This year's awareness campaign is therefore targeted at the urban community, using the successful technique adopted in the anti-smoking campaign and the promotion of health and fitness and applying them to landcare.
You will all be seeing a lot more of the Landcare logo and the messages it stands for.
The Valuable Role Of Trees In Landcare
Trees provide the key to solving some of the landcare problems facing the nation.
The removal of trees in a recharge area of a catchment above certain valleys has resulted in a rise in the water table and gradual salinisation of lower areas. This phenomenon is particularly prevalent in southern and western Australia but is gradually appearing throughout the continent.
Replanting trees or deep rooted perennial grasses (such as phalaris) can correct this problem in the long term. Trees are nature's water pumps which have the ability to lower water tables quite significantly. It has been calculated that an average tree will transpire 22 litres of water per day.
Agroforestry using salt tolerant species provides one answer to the huge areas of salt affected soils that are increasing due to irrigation and dryland induced salinity. Areas that otherwise would remain a saline desert can be brought back to life and yield a return to the landholder.
The reduction of ground cover due to tree clearing, cropping and hard grazing results in the loss of topsoil, organic matter and fertility. In a drought situation the decision to keep stock or sell should also take into consideration the effect of hard grazing on the long term productivity of the paddock. It is the insidious loss of topsoil that is the problem which often goes unnoticed.
Some grazing and cropping practices have increased the erosion rate tenfold and it has been calculated that we are losing topsoil 500 times faster than it is being formed. Australia is a fragile continent with shallow topsoil and the long term effects of removing trees, cropping and incorrect grazing management are taking their toll.
The long term effect of clearing trees and cropping or using superphosphate on a legume-based pasture has resulted in soil becoming acid in predominantly higher rainfall areas. The build up of nitrates, which are removed in product or leached through the profile, cause gradual acidification of the soil and pasture and crop productivity can be reduced. The use of liming materials needs to be considered where this becomes a problem. Deep rooted trees recycle nutrients from lower levels in the soil and keep a balance.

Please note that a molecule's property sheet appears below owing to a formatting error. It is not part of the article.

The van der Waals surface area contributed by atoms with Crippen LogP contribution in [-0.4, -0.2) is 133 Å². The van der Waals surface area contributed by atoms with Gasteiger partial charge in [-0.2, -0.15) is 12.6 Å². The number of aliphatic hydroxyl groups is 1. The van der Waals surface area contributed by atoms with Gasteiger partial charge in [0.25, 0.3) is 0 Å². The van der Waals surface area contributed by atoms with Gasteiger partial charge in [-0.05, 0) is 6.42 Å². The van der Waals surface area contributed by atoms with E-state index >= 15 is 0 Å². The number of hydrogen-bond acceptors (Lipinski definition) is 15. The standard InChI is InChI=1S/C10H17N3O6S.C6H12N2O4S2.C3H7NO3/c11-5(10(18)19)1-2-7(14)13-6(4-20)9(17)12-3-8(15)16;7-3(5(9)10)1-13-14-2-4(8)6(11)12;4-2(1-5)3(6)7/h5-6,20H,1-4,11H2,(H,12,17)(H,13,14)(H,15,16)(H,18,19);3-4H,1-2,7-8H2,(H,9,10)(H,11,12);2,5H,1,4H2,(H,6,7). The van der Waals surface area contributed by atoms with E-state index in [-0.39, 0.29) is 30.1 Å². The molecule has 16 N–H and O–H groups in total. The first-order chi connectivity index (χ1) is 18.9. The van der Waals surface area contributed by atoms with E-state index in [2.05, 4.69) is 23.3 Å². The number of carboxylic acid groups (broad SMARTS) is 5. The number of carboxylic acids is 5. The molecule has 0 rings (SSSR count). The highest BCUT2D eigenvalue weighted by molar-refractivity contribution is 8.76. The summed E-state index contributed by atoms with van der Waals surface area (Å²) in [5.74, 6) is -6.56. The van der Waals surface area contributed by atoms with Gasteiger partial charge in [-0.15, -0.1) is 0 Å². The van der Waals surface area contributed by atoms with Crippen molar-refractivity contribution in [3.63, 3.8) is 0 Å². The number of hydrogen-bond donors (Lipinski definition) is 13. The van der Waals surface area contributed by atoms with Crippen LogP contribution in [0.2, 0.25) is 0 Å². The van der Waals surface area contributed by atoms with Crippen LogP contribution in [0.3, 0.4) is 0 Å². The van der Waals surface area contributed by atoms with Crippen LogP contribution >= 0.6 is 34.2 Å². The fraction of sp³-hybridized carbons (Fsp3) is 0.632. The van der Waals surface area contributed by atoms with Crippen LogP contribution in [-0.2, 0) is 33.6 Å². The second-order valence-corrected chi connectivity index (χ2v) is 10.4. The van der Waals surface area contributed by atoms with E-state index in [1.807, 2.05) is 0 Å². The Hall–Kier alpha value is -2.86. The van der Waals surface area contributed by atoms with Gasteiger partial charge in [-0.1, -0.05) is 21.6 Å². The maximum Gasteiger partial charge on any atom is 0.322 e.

It is not the use of superphosphate or legumes that is the problem in itself, but the lack of balance in our system. Liming materials have not been used where appropriate and too many trees have been removed from the production system.
A major joint project between New South Wales and Victorian Agriculture and CSIRO is addressing this issue with a major extension project to alleviate the problems.
Production, Protection and Aesthetics
Proper farm planning for long term landcare is a principle that all landholders could adopt. If a landholder is in the position of tree clearing or planting, he should consider the following guidelines:
• mark out, on a farm plan, all remnant vegetation that needs protection and all areas that should never be cleared or need replanting - too steep; erodible soils; potential salting; useful timber; scenic value; wildlife havens;
• on the land that can be cleared - keep 20% of the original tree population in 100 metre wide strips. These should connect the water courses and retained timber on your and neighbouring land;
• do not clear slopes greater than 18%;
• keep treed cattle camps reasonably large;
• legally, you can't clear within 20 metres of the banks of recognised water courses, but 50 to 100 metres is better for landcare;
• the cheapest way to fence remnant vegetation is in a triangle, preferably 1 ha or more in size.
More Trees for Greater Profits
• The rocky knob which produces lower pasture production needs to be replanted or left under trees to act as cattle camps for protection and better productivity.
• Research has shown that wind breaks along fence lines increase crop and pasture productivity and improve weight gains.
• Agroforestry can provide reasonable long term returns even on country that otherwise would yield very low productivity. It could be an answer to some of our landcare problems (salinity) while providing a return to the landholder.
• Fenced remnant vegetation areas provide a source of seed for further planting and can act as a fire break (reduces wind velocity) as well as emergency shelter for stock (24 hours).
• It is accepted fact that a well treed property often increases its value by 25% so it makes good economic sense to strategically plant trees on a property.